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Evaluation Of Learning Styles And Instructional Technologies

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2000 Annual Conference


St. Louis, Missouri

Publication Date

June 18, 2000

Start Date

June 18, 2000

End Date

June 21, 2000



Page Count


Page Numbers

5.286.1 - 5.286.6



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Paper Authors

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Virginia Elkins

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Roy Eckart

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Catherine Rafter

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Ali Houshmand

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Eugene E. Rutz

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NOTE: The first page of text has been automatically extracted and included below in lieu of an abstract

Session 2793

Evaluation of Learning Styles and Instructional Technologies Eugene Rutz, Virginia Elkins, Catherine Rafter, Ali Houshmand, Roy Eckart University of Cincinnati


The paper describes the initial efforts of a project to evaluate the impact of various instructional technologies on student learning, and to determine if there is a correlation between learning styles of individual students and the efficacy of specific instructional technologies. The project will use basic engineering science courses (Engineering Mechanics and Basic Strength of Materials) as a platform for evaluating the technologies and their impact on learning. Both courses include multiple sections with rather large student populations. The project is being conducted in the College of Engineering at the University of Cincinnati, in cooperation with Wright State University, with support from the GE Fund.

I. Introduction

Basic engineering science courses are the foundation of an engineering education in that students begin to learn how to apply basic science concepts to engineering problems. The knowledge and problem solving skills the students gain is a crucial step in their engineering education and ultimately their professional expertise. As critical as these courses are, they are rarely taught by the most accomplished teaching faculty, and at some colleges are regularly assigned to graduate teaching assistants. This project will re-engage instructors recognized for their teaching skills in the preparation and presentation of basic curriculum material and in its delivery, using technologies that hold the promise of enhancing student learning.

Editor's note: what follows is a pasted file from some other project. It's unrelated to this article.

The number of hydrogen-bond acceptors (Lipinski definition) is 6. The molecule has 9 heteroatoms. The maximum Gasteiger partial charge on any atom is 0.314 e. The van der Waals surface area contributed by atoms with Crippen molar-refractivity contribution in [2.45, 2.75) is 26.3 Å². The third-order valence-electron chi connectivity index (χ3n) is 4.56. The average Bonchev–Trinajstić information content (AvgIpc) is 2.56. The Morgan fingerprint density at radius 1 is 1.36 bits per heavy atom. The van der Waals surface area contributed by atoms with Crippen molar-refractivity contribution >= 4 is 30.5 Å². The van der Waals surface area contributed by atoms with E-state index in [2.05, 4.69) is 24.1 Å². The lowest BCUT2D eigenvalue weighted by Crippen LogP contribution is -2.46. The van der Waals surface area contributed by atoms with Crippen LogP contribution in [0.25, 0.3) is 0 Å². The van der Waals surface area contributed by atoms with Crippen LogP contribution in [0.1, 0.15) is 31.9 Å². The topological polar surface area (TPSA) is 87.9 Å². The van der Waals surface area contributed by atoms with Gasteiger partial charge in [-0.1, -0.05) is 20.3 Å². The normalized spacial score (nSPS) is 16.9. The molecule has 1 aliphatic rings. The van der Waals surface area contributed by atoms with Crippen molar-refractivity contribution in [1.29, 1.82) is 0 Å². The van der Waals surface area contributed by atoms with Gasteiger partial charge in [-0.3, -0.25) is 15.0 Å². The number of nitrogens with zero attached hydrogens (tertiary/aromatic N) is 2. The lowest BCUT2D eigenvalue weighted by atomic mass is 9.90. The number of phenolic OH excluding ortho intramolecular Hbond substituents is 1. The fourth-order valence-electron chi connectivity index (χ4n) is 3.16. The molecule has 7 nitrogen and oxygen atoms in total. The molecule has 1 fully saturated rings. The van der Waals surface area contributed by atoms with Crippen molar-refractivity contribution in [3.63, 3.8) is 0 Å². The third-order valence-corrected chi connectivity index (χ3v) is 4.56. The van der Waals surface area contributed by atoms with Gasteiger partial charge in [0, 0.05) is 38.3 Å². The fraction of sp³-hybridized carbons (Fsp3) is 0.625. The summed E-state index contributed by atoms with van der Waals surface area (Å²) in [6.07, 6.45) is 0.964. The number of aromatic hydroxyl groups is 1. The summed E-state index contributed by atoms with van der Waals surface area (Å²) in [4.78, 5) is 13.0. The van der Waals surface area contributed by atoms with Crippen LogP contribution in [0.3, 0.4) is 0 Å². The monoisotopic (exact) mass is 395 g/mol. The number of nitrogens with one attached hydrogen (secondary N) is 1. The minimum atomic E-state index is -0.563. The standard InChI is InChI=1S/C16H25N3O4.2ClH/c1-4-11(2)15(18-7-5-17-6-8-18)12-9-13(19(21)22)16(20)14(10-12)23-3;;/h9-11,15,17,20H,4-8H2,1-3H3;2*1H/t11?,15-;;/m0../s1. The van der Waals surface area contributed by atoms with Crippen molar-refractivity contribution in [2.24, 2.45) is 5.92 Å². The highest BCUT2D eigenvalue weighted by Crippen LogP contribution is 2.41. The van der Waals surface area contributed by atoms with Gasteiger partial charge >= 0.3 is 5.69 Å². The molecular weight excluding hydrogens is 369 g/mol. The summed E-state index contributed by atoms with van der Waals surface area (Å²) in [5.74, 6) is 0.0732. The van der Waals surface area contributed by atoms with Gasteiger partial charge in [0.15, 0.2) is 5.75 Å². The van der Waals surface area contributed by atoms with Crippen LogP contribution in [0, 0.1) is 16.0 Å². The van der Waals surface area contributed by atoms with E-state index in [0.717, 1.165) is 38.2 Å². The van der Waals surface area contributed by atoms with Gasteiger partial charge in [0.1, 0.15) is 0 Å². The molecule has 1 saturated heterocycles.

There is a prevalent assumption that computer-aided instruction can improve student learning by accommodating students’ learning styles. However, little practical research has been reported on the learning styles of engineering students or the evaluation of instructional technology that is effective for a particular learning style. This project seeks to fill the gap by providing an assessment of learning styles of engineering students and the impact of various instructional technologies on student learning. By the end of the study, we will be able to determine whether or not there is a correlation between a student’s learning style and his/her response to a particular instructional technology.

II. Project Description

The GE Fund will support a three-year project that seeks to improve student learning in basic engineering science courses. The goal of the project is to optimize student learning through use of educational technologies that are commonly used. The basic steps in the project are:

• Train faculty in educational technologies and project goals • Assess student learning styles

Elkins, V., & Eckart, R., & Rafter, C., & Houshmand, A., & Rutz, E. E. (2000, June), Evaluation Of Learning Styles And Instructional Technologies Paper presented at 2000 Annual Conference, St. Louis, Missouri. 10.18260/1-2--8366

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